# How to Accurately Predict Structural Weights... Science!

No matter how good a model aircraft design is, it will not fly well if it's too heavy or balanced improperly.  There's always a bit of trial and error in any new design, but there are a few things you can predict, in regard to weight and balance.

Certain components of your design weight are fixed, and can be very precisely predicted.  These include the weight of your engine and mount, fuel tank and plumbing, radio receiver and battery, servos, pushrods, and the associated foam, screws, etc., used to hold everything in place. It pays to weigh these items, since you only have to do it once, and then have a reference for the future. Remember that these things go in the plane, regardless of other design considerations. As an example, take a look at the components in a typical Pattern-type aerobatic plane. In the case of a plane like this, the mandatory internal parts can easily amount to half or more of the total weight.

Structural weights are a bit trickier to predict, but we can get close. I do this during the design phase, before drawings are finalized, so that I might change the scale, or type of materials used, if needed. If you are using a CAD program and/or making drawings, you have a good idea of how many square inches each part is, or you can easily figure it out.

One day I got out a calculator and did a little math, and came up with some "magic" numbers you can use for balsa, ply, fiberglass, and foam. First a few prerequisites that will help you prove that these figures are true:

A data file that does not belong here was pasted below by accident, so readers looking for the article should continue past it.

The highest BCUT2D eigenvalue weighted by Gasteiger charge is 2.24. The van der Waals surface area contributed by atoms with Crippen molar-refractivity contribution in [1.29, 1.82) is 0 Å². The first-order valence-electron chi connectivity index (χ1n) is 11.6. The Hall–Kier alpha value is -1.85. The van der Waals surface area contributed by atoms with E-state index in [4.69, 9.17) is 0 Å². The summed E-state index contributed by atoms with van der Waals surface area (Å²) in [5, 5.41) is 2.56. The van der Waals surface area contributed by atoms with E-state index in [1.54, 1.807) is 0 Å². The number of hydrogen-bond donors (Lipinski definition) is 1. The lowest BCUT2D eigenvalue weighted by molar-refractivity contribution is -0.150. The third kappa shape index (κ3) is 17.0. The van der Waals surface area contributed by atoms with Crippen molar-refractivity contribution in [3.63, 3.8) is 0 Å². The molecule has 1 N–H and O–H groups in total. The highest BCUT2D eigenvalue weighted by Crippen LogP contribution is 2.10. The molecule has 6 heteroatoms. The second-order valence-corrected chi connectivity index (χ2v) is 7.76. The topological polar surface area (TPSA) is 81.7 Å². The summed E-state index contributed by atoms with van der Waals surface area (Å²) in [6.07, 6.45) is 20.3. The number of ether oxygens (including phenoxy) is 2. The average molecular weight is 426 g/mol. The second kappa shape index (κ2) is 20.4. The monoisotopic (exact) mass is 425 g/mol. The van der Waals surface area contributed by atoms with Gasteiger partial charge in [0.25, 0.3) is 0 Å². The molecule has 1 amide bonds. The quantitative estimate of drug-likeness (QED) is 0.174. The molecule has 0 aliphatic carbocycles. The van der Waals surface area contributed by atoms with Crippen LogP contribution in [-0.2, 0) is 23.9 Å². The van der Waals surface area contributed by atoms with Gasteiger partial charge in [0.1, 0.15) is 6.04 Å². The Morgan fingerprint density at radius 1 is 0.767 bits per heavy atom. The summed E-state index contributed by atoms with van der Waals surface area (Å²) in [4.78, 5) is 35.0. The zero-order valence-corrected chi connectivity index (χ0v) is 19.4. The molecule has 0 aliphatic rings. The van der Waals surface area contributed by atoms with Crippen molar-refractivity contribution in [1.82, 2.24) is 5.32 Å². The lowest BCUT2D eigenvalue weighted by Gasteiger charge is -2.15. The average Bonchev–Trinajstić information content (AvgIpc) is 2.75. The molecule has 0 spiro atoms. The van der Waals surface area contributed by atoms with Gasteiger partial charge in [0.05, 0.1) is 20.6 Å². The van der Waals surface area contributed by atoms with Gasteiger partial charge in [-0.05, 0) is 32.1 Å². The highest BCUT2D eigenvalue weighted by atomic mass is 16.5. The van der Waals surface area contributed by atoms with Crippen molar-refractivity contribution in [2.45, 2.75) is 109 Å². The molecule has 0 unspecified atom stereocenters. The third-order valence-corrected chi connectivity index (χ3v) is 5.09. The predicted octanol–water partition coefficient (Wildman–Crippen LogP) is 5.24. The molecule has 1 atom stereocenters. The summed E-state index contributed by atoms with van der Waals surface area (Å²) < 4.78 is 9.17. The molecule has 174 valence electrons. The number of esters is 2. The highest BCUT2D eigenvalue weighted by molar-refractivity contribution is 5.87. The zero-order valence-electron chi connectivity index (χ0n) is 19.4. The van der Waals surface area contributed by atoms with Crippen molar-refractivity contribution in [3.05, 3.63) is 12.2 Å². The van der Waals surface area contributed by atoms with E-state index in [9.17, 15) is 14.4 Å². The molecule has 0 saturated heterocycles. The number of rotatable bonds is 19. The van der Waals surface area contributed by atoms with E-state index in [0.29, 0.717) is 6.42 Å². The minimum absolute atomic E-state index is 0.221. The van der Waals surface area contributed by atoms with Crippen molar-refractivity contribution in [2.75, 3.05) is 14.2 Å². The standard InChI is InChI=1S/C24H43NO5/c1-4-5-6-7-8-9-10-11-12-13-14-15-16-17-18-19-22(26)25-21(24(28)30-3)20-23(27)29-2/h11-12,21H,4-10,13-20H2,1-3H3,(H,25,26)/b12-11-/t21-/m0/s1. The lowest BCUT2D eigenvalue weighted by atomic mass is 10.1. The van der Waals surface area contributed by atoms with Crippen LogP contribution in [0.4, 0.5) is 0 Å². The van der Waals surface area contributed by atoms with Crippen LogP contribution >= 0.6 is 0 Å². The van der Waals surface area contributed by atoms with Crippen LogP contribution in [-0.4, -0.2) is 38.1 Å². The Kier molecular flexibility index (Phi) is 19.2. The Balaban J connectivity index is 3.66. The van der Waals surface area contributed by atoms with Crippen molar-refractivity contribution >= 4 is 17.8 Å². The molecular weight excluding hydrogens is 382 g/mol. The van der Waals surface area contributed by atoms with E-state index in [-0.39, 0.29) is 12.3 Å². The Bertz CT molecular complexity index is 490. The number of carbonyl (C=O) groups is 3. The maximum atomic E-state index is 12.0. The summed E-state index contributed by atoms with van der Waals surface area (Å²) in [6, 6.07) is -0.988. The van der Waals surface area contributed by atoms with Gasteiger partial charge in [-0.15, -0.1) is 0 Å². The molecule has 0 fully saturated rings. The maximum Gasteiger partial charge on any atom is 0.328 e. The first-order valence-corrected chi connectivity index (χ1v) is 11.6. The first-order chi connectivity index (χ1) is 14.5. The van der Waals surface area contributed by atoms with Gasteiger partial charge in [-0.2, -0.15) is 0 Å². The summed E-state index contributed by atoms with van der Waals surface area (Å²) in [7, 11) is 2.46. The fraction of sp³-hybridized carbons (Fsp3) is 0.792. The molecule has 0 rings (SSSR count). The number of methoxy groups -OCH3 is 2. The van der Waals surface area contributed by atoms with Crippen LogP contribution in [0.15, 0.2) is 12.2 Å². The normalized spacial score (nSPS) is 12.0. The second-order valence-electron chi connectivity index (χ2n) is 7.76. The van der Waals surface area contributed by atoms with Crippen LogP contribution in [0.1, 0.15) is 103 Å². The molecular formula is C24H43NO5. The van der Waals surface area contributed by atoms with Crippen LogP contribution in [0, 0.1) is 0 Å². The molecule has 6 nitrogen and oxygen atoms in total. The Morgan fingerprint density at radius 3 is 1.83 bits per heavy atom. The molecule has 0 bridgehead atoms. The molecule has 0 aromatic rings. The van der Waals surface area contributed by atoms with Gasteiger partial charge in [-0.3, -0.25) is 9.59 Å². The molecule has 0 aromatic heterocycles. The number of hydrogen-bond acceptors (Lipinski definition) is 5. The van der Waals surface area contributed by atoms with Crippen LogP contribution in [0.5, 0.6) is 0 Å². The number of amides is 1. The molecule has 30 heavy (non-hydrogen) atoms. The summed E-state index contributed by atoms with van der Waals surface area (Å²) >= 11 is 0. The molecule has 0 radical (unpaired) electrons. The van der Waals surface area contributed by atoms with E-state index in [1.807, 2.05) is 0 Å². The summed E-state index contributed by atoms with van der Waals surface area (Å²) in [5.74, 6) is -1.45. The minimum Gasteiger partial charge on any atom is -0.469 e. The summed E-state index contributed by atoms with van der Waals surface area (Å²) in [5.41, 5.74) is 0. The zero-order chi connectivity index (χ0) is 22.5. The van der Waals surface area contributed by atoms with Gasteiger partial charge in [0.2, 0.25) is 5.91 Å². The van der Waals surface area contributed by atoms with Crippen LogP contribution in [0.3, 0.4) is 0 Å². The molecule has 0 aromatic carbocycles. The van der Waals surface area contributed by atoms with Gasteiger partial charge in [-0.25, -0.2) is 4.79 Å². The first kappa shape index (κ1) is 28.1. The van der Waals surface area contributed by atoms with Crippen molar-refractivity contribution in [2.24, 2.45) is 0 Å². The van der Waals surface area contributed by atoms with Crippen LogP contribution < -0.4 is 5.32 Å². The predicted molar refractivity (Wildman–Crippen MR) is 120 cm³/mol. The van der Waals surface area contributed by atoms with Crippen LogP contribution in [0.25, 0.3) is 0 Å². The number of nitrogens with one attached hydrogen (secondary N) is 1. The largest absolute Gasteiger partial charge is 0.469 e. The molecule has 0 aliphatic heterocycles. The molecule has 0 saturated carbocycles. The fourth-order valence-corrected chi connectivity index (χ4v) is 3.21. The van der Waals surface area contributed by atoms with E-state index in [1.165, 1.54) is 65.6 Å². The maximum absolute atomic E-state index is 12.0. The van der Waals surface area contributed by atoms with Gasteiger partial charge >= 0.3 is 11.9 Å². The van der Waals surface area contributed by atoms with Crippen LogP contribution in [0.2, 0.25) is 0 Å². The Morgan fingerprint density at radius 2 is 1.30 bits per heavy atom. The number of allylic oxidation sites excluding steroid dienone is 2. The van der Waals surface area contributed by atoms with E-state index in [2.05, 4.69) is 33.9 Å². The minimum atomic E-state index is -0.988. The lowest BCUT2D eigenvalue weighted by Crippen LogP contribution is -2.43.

1 square foot =144 square inches
1 square yard=1296 square inches
1 cubic foot=1728 cubic inches
The "magic" numbers are in BOLD, below.

The weight of any material, including balsa, ply, and foam is .009259 X Density, per cubic inch.

For example, a 4 inch X 36 inch sheet (144 square inches) of 1/16th balsa, (.0625 inches thick) at 6 pound density, is:
(144 X .009259 X 6) X .0625 = .49 ounces

Take a 500 square inch sport wing. That's 1000 square inches total, for covering purposes, since we do both sides.

At 4 pound density, the foam cores will weigh approximately (depending on the airfoil) 6 to 8 ounces (total for both)

At 6 pound density, the balsa sheeting will weigh approximately 3.47 ounces.

Figure approximately .003 ounces of resin per square inch. to attach the sheeting, so the resin will weigh about 3 ounces.

Add to this the leading and trailing edges, landing gear and/or servo mounts, and final covering, and you can get very close estimates!

The weight of plywood (at 12 pound density) is .1111111 ounces per cubic inch

MonoKote opaques (without backing material) weigh 1.8 ounces per square yard. (Some others colors weigh even less.)

Fiberglass layups (using the same weight of resin as cloth,  i.e. 1 ounce of resin per 1 ounce of cloth, which is the standard) weigh as follows:

(The numbers below represent the weight of the cloth... i.e. a "2/4" layup is one layer each of 2 ounce and 4 ounce cloth) Obviously then, a quick estimate of a glass layup is simply to add the two "weight" numbers of the cloth, then double it for the resin.  See below for some examples.

> A 2/4 layup weighs 12 ounces per square yard, or .0092592 ounces per square inch.

> A 2/6 layup weighs 16 ounces per square yard, or .0123456 ounces per square inch.

> A 4/6 layup weighs 20 ounces per square yard, or .0154321 ounces per square inch.

Wings and tail surfaces are relatively easy to predict, due to the ease of measuring them. It's a little more tricky to figure out how many square inches are in you curvy fuselage or engine nacelle. Still, you can use your side and top views to get pretty close, and with repetition, you'll develop your own formula. If you use the same construction methods all the time, and build similar shapes all the time, then you can even figure out how many "ounces per inch" (speaking of length) your typical fuselages are.